Tuesday, February 1, 2011

There's no Crying In Law Practice

I was recently approached by a law graduate friend who was bemoaning his decision to go to law school.  This past October, he learned that he had passed the Connecticut bar exam.  Nevertheless, three months into his job search he had not found employment that he considered worthy of his status.  He had job offers but none at a salary level he thought he deserved.   Three months and your already giving up on your pursuit of a legal career?  I told him he needed to build up his resume and get some experience under his belt. He broke down to me. "What am I gonna do? 

My eye began to twitch.  Suddenly, I turned into Don Correlone berating his godson Johnny Fontaine. "You can act like a man [slap] what's a matta with you?" I quickly calmed down.  "I never wanted this for you. I work my whole life--I don't apologize--to take care of my family, and I refused to be a fool, dancing on the string held by all those bigshots. I don't apologize--that's my life--but I thought that, that when it was your time, that you would be the one to hold the string. Senator Law Grad; Governor Law Grad".  But I digress.....
A trending topic on social media these days is that law school is a waste of time.  I have run across countless blogs of disgruntled grads complaining about the job market and the ability to make a buck.  Many complain of empty promises and high student debt. It's an old vintage of whine.  The anti law school flames were stoked further when the Old Gray Lady wrote a piece on how law school is a losing game.   In that particular NY Times article, the paper quotes recent law grads who have had trouble finding a good legal job.  Really, you have trouble finding work in one of the worst economies since the Great Depression.   You can't find a job even though you emailed your resume to all the big firms.  Career services stinks and they don't want to help you?  You made a bad life decision and suddenly no one should go to law school. Excuse me while I play the world's smallest violin to ease your sorrow.  Besides, there's no crying in law practice.  (Unless it's for the benefit of a jury.)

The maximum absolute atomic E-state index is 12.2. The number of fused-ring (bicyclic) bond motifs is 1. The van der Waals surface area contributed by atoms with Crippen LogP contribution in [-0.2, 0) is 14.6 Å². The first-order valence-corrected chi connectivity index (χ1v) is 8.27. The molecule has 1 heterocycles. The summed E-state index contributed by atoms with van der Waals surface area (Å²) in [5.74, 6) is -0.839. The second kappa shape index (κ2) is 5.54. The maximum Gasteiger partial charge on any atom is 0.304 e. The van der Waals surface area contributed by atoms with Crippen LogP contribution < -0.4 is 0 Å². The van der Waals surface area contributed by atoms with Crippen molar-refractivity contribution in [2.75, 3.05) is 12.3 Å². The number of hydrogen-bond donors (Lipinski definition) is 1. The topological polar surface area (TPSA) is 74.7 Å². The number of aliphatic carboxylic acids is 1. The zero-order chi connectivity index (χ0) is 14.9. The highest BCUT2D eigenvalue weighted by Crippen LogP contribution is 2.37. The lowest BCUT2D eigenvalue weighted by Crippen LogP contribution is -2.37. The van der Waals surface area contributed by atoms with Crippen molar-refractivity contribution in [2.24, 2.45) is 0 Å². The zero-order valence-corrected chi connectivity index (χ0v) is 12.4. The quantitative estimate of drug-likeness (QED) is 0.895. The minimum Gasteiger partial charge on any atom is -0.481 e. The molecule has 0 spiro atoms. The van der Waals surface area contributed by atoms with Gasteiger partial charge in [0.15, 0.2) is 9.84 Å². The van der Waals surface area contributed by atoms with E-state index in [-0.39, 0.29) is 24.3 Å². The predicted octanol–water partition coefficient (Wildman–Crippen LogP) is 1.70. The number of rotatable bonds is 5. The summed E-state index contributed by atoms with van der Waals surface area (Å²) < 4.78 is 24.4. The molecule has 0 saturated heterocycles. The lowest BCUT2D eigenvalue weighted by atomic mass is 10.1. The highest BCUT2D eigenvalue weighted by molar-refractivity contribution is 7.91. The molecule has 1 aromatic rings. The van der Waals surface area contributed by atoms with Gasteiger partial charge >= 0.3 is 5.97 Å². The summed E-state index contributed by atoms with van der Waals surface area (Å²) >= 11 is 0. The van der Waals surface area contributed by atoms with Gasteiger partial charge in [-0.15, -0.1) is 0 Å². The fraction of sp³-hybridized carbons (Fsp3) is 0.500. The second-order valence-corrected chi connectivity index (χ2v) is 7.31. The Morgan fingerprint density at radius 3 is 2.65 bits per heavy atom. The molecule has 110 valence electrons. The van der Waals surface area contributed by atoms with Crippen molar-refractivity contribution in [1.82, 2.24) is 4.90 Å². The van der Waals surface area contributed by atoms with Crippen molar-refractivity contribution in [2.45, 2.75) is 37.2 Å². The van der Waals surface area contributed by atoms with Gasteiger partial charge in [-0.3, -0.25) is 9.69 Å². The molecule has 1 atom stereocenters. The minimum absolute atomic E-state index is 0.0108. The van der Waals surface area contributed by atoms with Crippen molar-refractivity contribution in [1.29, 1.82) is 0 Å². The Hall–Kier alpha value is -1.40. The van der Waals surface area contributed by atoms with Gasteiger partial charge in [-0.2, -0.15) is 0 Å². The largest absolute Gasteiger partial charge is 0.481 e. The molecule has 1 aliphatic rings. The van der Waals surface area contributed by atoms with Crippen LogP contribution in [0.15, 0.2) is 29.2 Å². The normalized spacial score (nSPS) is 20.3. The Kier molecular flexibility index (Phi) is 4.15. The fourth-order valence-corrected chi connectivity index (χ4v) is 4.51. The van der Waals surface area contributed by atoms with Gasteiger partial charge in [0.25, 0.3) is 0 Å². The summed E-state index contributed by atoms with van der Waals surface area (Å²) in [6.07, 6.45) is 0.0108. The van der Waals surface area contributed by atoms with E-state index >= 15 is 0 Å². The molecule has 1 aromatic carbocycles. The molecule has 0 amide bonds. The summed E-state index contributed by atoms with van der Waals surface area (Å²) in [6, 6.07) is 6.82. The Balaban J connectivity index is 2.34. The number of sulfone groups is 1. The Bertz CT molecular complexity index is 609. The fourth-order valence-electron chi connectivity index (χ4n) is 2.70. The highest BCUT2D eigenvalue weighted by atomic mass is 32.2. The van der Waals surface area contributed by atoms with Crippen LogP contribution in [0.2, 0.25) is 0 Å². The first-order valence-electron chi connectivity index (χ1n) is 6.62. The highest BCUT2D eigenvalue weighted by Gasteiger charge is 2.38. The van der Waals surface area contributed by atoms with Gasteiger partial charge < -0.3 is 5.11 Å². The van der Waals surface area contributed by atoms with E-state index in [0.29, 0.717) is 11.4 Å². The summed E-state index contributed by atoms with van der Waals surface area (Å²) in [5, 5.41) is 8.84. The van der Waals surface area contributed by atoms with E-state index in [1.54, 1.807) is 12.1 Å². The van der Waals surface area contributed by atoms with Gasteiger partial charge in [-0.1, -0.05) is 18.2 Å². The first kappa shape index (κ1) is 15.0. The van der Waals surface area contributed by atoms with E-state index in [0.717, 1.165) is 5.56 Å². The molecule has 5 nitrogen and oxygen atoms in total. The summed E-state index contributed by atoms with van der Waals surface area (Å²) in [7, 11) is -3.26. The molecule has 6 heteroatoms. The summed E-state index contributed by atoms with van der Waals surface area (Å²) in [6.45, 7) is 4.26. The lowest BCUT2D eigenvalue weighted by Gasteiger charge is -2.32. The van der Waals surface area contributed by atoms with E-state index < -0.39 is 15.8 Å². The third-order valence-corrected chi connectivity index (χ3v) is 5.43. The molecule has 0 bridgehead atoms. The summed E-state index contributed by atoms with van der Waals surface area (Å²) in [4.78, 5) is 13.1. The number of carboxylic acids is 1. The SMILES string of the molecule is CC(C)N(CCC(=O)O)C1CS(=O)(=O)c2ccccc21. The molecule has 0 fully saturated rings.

My intent is not to belittle the experience some have had in finding a job.  I am not naive to the obstacles facing recent law grads and that law school debt can be suffocating.  You think you're the only one.  I went through it too.  Many of us did.  I still experience days where I reconsider my choice in professions.  It's tough.  .For solo and small firm practitioners, it can be hard to compete with an attorney whose budget allows them to plaster their number on television, billboards and buses.  You have to compete with do it yourself legal forms sites and a glut of other attorneys.  For Big Law applicants, it can be hard to compete with a slew of job seekers for only a handful of spots.  I understand that there is a real problem.  According to a Northwestern Law study, over 15,000 attorney and legal staff jobs have disappeared.  But let's be frank.  It's tough in every job sector.  So what are you going to do about it?  Are you going to be a statistic or are you going to make yourself stand out from the crowd.